You can flip it on it’s head if the dollar weakens as now those who borrow and find a successful business model when the dollar is strong and gets very weak, now debt laden companies on low fixed rate as dollar weakens becomes better, particularly if the fed raises interest rate at the same time providing higher rates than when they borrowed. But if the dollar weakens when interest rates go down, they can still refinance and whatever to lower their payment, and it will be much easier to pay the loan back. If the dollar is weak companies with minimal debt and lots of cash will perhaps have the ability to borrow more, so it depends on what interest rates do, but certainly those that borrowed when dollar was strong and it weakened will find it easier to pay off and as long as the debt provided positive equity, it should be a good thing.

        • Forex Kong July 23, 2013 / 12:58 pm

          Great input – but perhaps still a touch narrow with your reference to “world wide demand for a given company”.

          For the sake of “pure interest” go pull a list of the top 50 companies in oh……Colombia. There is a thriving stock market there as well ( not to mention most countries on Earth). Consider the effect of a strong or weak dollar “there” or “anywhere outside the U.S” for that matter – and ask yourself a couple of questions.

          Is a strong dollar or a weak dollar “better” for global growth?

          When a Colombian sells coffee to an African – what effect does the exchange ( of either currency ) in U.S.D have?

          Why “should” it have any impact / influence at all?

          As two of the largest holders of U.S public debt ( China and Japan ) would you consider it of benefit ( to either ) for the U.S Dollar to weaken or strengthen?

          It’s fun stuff without question….and there really is no single “right answer” as the exercise is merely to open ones eyes to the possibilities.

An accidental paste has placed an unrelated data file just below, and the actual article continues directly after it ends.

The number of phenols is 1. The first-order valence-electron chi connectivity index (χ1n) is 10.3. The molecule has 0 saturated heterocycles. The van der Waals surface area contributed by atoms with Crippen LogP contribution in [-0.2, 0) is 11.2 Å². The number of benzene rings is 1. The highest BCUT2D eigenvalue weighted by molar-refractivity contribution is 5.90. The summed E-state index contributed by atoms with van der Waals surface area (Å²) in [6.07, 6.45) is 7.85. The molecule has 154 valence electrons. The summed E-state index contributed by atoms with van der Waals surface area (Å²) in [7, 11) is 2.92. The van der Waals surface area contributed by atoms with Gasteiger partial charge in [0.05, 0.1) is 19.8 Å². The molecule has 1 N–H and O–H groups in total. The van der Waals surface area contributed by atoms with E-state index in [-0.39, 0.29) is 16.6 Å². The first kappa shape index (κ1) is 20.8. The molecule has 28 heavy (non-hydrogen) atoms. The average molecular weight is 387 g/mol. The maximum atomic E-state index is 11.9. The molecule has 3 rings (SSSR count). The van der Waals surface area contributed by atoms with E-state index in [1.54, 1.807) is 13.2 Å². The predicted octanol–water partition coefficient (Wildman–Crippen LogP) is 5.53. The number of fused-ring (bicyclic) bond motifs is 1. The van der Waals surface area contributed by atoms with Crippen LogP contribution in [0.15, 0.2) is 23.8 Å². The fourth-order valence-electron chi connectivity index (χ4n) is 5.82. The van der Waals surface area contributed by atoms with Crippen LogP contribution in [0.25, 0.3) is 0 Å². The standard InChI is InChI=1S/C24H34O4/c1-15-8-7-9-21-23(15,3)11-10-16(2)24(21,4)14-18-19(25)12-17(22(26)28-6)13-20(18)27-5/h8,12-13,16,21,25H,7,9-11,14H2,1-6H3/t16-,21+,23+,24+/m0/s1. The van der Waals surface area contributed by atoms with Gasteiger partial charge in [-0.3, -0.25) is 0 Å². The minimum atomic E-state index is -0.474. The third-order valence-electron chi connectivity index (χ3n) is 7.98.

As the “current” world’s reserve currency USD enjoy’s benefits on such a macro level that most people really can’t wrap their heads around the implications / ramifications of the entire planet actively “divesting” out of USD. Taking a “piece” out of every single commodity transaction “planet wide” is running thin, as many countries are now making trade agreements “outside” US denomination. This is macro.

  3. secretbonus1 July 23, 2013 / 12:42 pm

    I am fascinated by how the change in currency changes everything else.

    If the dollar strengthens dramatically, strong balance sheets in US denominated dollars with minimum debt suddenly become more desirable because cash is king. At the same time, companies that went into large amounts of debt will find it harder to pay off, and if they only bought globally based commodities, they could be in trouble if their inventory was too high. At the same time, their monthly costs for those same commodities will be less.

    If the dollar weakens dramatically, companies that took out large amounts of debt before it weakened will be able to pay it off more easily over long period of time. Companies with good balance sheets if interest rates go down will be in good position to borrow more, but those that went into debt already can refinance. If interest rates go up and dollar weakens, the cash on reserve is not only worth less than before, but now interest rates make borrowing more difficult as well as buying things to grow company.

    But things are much more complicated than just this because tourism, population growth, import/export and other things play a big role.

    • secretbonus1 July 24, 2013 / 2:36 pm

      thanks for the comment, and great reply. Sorry I thought my first comment didn’t go so I guess I kind of double posted it.